“Right now with the two-party system that we have ... third parties have virtually no chance at actually winning an election, and so when you vote for a third party ... you’re swaying the election one way by not voting for one of the two major parties,” Hunt said.

Blanchard believes that continuing the cycle of voting for the lesser of two evils largely helps keep the existing system in place.

“The only thing preventing us from having a third party--a candidate that maybe better represents the country as a whole--is this existing two-party system, and the only way to disrupt that is to vote, which is why I voted for third party,” Blanchard said.

A big reason that these third-party candidates are largely unknown may be because they often do not qualify for the debates that occur leading up to an election. A candidate must be polling at 15 percent or higher in five nationally recognized polls, according to the Commission on Presidential Debates. No third-party candidate has reached that threshold and been able to debate alongside Joe Biden and President Donald Trump.

Blanchard thinks that these restrictive policies keep third-party candidates from reaching a larger audience and gaining more traction.

“It’s incredibly frustrating,” Blanchard said. “You have these candidates that are largely grassroots and have messages that are radically different from what has been mainstream for the past 50 to 100 years, and there’s a decent chance that is the American public was exposed to these ideas ... that they could gain some traction.”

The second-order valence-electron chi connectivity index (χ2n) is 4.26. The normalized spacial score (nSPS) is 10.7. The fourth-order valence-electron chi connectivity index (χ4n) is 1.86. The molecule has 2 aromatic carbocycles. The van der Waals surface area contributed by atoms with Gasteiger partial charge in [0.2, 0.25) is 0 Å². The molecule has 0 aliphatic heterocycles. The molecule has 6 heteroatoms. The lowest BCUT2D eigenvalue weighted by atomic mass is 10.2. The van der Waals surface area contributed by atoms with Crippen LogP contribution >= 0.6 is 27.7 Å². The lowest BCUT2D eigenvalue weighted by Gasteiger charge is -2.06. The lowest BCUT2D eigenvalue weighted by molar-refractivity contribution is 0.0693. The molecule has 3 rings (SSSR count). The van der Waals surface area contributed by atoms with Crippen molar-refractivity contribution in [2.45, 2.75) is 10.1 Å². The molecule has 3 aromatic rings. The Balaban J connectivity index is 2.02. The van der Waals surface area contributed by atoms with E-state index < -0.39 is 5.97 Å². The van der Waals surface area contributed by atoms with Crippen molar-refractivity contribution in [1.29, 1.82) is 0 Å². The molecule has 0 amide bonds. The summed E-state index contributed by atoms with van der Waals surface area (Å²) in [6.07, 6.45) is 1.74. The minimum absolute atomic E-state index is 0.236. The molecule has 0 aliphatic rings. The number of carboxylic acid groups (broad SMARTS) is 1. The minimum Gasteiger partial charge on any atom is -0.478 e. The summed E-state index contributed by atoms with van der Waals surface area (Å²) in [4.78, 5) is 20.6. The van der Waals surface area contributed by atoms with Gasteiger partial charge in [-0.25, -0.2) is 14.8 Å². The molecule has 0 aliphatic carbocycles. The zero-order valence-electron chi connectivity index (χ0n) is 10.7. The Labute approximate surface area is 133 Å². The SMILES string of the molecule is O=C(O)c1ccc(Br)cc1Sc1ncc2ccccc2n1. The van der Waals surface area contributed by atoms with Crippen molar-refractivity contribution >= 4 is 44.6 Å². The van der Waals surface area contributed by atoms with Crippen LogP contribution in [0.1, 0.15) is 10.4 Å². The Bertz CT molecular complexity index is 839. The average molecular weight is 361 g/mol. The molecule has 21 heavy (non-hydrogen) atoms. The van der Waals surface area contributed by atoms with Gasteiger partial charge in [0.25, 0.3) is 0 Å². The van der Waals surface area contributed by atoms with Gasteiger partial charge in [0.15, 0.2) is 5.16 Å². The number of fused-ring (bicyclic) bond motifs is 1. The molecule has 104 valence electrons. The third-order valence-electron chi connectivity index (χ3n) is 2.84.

Lipe also feels that these requirements are beneficial to the two-party system and do not allow for much change to occur.

“It’s kind of those types of rules that restrict these candidates from getting any of the recognition that I think that they deserve; at least a place to say what they believe," Lipe said. "I think that’s why so many people feel like they are locked into the two major parties because they don’t really know anything about these other parties and their other candidates. I think it’s kind of set up that way.”

But for Hunt, these policies serve as a way to gauge the candidates that have a realistic chance at winning the election.

“If these people--these third-party candidates--if they were even going to have a chance at winning the election they would have made it to the debate stage,” Hunt said.

While Hunt will not be voting for a third-party candidate, he knows that the two-party system can leave many feeling unrepresented.

“I  definitely think that the two-party system doesn’t always allow for people to vote for people that will 100 percent represent them,” Hunt said. “I think it kind of straps people in. It’s unfortunate to me that ... voting for a third party is often just wasting your vote because there’s never going to be enough people in a two-party system ... to allow a third-party candidate to perform as well as one of those candidates from the two major parties.”

The increasing polarization of today’s political climate continues to divide between party lines, leaving third-party candidates struggling to gain traction in an election many are already calling historic.

“American democracy only functions correctly if people ... educate themselves and vote based on hard facts and data,” Blanchard said. “We’ve become so polarized and so party-based that we run into this problem where people--they’re not even looking into the candidates anymore. They’re just choosing based on their own color--you know, red or blue.”